Third-Person Navigation (with Avatar) component in Castle Game Engine

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We present a new Castle Game Engine component TCastleThirdPersonNavigation. You can use it easily with TCastleViewport to have a working 3rd-person navigation. This means that you control an avatar with keys (ASWD QE), and the mouse orbits around the avatar, who is displayed and animated in front of the camera.

Features:

  • You can move the camera around the avatar and control the avatar in various ways. All the inputs are configurable.
  • Avatar can run, crouch, with collisions, with gravity.

  • Camera follows avatar smoothly and avoids being blocked by walls.

  • Mouse can optionally also “aim” the avatar, which makes it easier to rotate the avatar. OTOH, it makes it harder to look at avatar’s front, e.g. at avatar’s face.

  • You can look closer/further at the avatar.

  • Avatar can have gravity enabled, so it can fall down and climb stairs correctly.

It is all documented in our API. There’s a lot of published properties to play with.

You can trivially use it with CGE editor. Just select a viewport and, using the menu, change the Navigation to be TCastleThirdPersonNavigation. Remember to also assign the Avatar property.

The full demo is in engine sources, in examples/third_person_camera. Just download the latest engine and open “examples/third_person_camera/” project in the CGE editor.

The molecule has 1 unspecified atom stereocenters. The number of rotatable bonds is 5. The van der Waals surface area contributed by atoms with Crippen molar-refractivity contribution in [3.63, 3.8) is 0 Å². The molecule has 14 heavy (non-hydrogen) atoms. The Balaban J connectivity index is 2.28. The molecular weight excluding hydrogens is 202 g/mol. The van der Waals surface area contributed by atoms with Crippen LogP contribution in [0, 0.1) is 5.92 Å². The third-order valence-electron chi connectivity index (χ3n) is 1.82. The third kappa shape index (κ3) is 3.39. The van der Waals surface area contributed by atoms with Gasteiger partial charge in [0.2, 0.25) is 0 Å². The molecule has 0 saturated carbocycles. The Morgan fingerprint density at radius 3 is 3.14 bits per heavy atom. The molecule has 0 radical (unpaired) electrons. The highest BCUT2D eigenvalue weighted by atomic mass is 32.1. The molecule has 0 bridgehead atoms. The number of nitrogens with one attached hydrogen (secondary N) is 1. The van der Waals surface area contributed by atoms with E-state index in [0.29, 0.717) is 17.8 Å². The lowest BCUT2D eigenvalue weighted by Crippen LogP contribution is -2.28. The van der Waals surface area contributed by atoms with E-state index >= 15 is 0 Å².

The examples/fps_game was also updated to show how to use 3rd-person navigation together with TPlayer and TLevel classes. Just uncomment SetupThirdPersonNavigation call in the sample code to have it working.

This work has been sponsored through Castle Game Engine Patreon. In particular thanks to Ramazan Geven and Robert Daniel Murphy for donating and requesting this feature! If you like what I’m doing — please support me on Patreon. Thank you!

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FPC 3.2.0 released, compatible with CGE, Docker images updated

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FPC (Free Pascal Compiler) logo

Great news: New major version of FPC (Free Pascal Compiler), the compiler of our game engine, was just released. New features are documented here. You can get it e.g. from SourceForge or using latest fpcupdeluxe.

Castle Game Engine is of course 100% compatible with it. I was watching and testing FPC SVN branch leading to this release. So I encourage everyone to upgrade their FPC installations. As always, we recommend using CGE with the latest FPC stable.